LAWRENCE — Three assistant professors at the University of Kansas School of Engineering each received a prestigious grant designed to support junior STEM faculty members establish a lifetime of leadership in their respective field.
The recipients of the National Science Foundation CAREER awards are Juan Bravo-Suárez, assistant professor of chemical and petroleum engineering; Huazhen Fang, assistant professor of mechanical engineering, and Elaina Sutley, assistant professor of civil, environmental & architectural engineering. Each received grants worth $500,000 over five years.
“For three faculty members to receive this award in one academic year is a remarkable achievement,” said Arvin Agah, dean of engineering. “This recognition highlights just some of the world-class research and teaching being conducted at KU Engineering as well as the caliber of our junior faculty.”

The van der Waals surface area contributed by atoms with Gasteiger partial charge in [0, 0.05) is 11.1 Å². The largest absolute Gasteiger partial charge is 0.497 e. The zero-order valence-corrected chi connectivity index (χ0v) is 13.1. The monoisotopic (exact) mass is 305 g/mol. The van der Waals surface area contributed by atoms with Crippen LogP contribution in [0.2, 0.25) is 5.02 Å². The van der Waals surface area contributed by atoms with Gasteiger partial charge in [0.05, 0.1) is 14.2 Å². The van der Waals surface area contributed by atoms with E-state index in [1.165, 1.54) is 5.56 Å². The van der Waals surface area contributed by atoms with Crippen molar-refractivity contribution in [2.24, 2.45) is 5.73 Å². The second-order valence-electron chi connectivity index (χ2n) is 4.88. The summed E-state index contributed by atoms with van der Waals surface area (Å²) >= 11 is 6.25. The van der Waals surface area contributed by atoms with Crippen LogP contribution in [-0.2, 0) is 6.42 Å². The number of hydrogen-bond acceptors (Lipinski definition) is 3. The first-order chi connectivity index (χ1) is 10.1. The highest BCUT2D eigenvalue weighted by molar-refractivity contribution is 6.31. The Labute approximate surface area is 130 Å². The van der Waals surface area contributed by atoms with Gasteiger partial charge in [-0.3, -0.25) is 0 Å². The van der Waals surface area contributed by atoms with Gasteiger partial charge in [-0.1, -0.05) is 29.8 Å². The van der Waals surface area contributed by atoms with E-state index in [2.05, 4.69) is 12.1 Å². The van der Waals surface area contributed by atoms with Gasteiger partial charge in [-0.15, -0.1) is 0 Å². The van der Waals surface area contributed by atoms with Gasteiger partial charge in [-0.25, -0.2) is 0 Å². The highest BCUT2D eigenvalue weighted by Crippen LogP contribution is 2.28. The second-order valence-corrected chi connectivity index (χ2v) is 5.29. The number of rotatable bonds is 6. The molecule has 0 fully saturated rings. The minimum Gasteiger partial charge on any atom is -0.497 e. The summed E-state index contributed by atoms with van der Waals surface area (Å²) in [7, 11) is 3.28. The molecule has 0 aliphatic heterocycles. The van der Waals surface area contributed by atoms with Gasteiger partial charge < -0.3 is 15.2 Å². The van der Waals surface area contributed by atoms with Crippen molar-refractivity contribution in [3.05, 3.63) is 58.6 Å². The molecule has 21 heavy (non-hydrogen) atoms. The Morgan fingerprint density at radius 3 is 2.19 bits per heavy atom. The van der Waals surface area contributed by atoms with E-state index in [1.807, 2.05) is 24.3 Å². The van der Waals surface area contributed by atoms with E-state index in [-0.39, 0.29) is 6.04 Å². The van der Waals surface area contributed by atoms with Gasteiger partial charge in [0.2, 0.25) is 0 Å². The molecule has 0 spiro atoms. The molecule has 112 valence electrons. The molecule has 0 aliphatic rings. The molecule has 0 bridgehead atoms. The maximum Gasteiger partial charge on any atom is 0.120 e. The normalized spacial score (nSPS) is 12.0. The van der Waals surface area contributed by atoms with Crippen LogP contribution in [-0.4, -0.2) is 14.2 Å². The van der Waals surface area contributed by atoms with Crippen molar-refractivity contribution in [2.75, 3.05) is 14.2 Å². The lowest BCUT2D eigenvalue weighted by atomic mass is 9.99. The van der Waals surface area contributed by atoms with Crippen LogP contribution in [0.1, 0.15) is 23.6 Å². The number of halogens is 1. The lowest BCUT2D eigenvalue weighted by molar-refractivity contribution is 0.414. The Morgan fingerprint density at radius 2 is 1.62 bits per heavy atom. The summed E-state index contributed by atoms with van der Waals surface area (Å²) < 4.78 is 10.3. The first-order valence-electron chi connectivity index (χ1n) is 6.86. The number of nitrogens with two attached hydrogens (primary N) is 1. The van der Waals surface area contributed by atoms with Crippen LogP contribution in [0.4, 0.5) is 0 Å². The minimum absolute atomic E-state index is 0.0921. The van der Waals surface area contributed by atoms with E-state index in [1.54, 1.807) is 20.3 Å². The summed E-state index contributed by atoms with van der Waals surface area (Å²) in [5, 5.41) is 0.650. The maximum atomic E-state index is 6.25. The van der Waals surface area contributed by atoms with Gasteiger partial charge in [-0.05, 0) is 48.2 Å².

The NSF announced the grants in February. The awards are designed to assist “promising junior faculty to pursue cutting-edge research while simultaneously advancing excellence in education,” according to the NSF.
“To have the NSF support me is humbling and very honoring,” said Sutley, a sentiment echoed by Bravo-Suárez and Fang.
A look at the three recipients and their research:
Bravo-Suárez came to KU as an adjunct professor in 2013, then became an assistant professor a year later. His research group primarily works out of the Center for Environmentally Beneficial Catalysis.
Bravo-Suárez’s project has a goal of expanding the ethanol market by converting ethanol to valuable products like acetic acid, which is used in the production of photographic film, synthetic fibers and fabrics, and even in food products.
Scientists can already make such conversions, Bravo-Suárez said, but they do not fully understand how and why the process works — only that it does. By using tools and techniques developed in his lab like in situ spectroscopy, he said, researchers can now take a peek at how the chemical process works. “We still have to imagine” how it works, Bravo-Suárez said, “but we have to imagine less.”